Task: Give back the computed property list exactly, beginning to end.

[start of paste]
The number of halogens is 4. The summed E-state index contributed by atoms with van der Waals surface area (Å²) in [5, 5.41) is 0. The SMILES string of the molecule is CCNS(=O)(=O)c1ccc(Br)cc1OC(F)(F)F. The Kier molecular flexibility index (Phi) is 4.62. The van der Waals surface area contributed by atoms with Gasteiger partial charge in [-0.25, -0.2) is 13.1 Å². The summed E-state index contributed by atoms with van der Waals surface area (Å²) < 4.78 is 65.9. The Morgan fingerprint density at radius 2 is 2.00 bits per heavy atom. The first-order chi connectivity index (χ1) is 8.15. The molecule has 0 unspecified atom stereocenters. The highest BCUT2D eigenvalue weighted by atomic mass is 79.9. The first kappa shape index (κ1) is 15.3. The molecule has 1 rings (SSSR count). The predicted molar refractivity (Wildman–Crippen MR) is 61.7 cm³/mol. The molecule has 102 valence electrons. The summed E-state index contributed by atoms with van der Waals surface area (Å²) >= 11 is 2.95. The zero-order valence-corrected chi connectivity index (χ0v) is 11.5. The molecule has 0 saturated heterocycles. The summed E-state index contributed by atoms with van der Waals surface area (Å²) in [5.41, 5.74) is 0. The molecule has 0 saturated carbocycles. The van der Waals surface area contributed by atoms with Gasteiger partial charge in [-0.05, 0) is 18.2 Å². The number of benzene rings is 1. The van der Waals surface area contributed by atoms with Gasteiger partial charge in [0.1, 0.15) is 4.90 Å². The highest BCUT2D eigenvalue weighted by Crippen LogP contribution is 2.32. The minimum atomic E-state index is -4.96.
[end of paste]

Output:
The number of halogens is 4. The summed E-state index contributed by atoms with van der Waals surface area (Å²) in [5, 5.41) is 0. The SMILES string of the molecule is CCNS(=O)(=O)c1ccc(Br)cc1OC(F)(F)F. The Kier molecular flexibility index (Phi) is 4.62. The van der Waals surface area contributed by atoms with Gasteiger partial charge in [-0.25, -0.2) is 13.1 Å². The summed E-state index contributed by atoms with van der Waals surface area (Å²) < 4.78 is 65.9. The Morgan fingerprint density at radius 2 is 2.00 bits per heavy atom. The first-order chi connectivity index (χ1) is 8.15. The molecule has 0 unspecified atom stereocenters. The highest BCUT2D eigenvalue weighted by atomic mass is 79.9. The first kappa shape index (κ1) is 15.3. The molecule has 1 rings (SSSR count). The predicted molar refractivity (Wildman–Crippen MR) is 61.7 cm³/mol. The molecule has 102 valence electrons. The summed E-state index contributed by atoms with van der Waals surface area (Å²) >= 11 is 2.95. The zero-order valence-corrected chi connectivity index (χ0v) is 11.5. The molecule has 0 saturated heterocycles. The summed E-state index contributed by atoms with van der Waals surface area (Å²) in [5.41, 5.74) is 0. The molecule has 0 saturated carbocycles. The van der Waals surface area contributed by atoms with Gasteiger partial charge in [-0.05, 0) is 18.2 Å². The number of benzene rings is 1. The van der Waals surface area contributed by atoms with Gasteiger partial charge in [0.1, 0.15) is 4.90 Å². The highest BCUT2D eigenvalue weighted by Crippen LogP contribution is 2.32. The minimum atomic E-state index is -4.96.